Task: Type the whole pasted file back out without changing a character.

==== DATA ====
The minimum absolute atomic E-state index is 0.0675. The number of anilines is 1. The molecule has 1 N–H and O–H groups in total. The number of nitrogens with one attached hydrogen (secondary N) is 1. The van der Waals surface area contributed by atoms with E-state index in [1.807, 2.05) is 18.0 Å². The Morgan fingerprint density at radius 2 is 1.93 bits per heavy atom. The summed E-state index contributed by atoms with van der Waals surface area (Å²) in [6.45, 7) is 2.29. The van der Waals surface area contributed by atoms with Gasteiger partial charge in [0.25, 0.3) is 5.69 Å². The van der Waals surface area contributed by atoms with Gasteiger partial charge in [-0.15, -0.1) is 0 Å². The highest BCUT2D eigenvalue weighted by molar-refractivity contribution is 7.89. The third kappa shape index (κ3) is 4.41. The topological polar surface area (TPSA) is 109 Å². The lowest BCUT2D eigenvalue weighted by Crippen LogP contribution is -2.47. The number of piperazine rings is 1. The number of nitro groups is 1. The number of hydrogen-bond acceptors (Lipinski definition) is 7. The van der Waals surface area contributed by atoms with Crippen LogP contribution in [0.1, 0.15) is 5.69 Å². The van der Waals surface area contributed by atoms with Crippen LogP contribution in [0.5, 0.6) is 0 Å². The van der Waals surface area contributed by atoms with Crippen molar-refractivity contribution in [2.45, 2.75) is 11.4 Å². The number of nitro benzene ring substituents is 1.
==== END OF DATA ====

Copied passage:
The minimum absolute atomic E-state index is 0.0675. The number of anilines is 1. The molecule has 1 N–H and O–H groups in total. The number of nitrogens with one attached hydrogen (secondary N) is 1. The van der Waals surface area contributed by atoms with E-state index in [1.807, 2.05) is 18.0 Å². The Morgan fingerprint density at radius 2 is 1.93 bits per heavy atom. The summed E-state index contributed by atoms with van der Waals surface area (Å²) in [6.45, 7) is 2.29. The van der Waals surface area contributed by atoms with Gasteiger partial charge in [0.25, 0.3) is 5.69 Å². The van der Waals surface area contributed by atoms with Gasteiger partial charge in [-0.15, -0.1) is 0 Å². The highest BCUT2D eigenvalue weighted by molar-refractivity contribution is 7.89. The third kappa shape index (κ3) is 4.41. The topological polar surface area (TPSA) is 109 Å². The lowest BCUT2D eigenvalue weighted by Crippen LogP contribution is -2.47. The number of piperazine rings is 1. The number of nitro groups is 1. The number of hydrogen-bond acceptors (Lipinski definition) is 7. The van der Waals surface area contributed by atoms with Crippen LogP contribution in [0.1, 0.15) is 5.69 Å². The van der Waals surface area contributed by atoms with Crippen LogP contribution in [0.5, 0.6) is 0 Å². The van der Waals surface area contributed by atoms with Crippen molar-refractivity contribution in [2.45, 2.75) is 11.4 Å². The number of nitro benzene ring substituents is 1.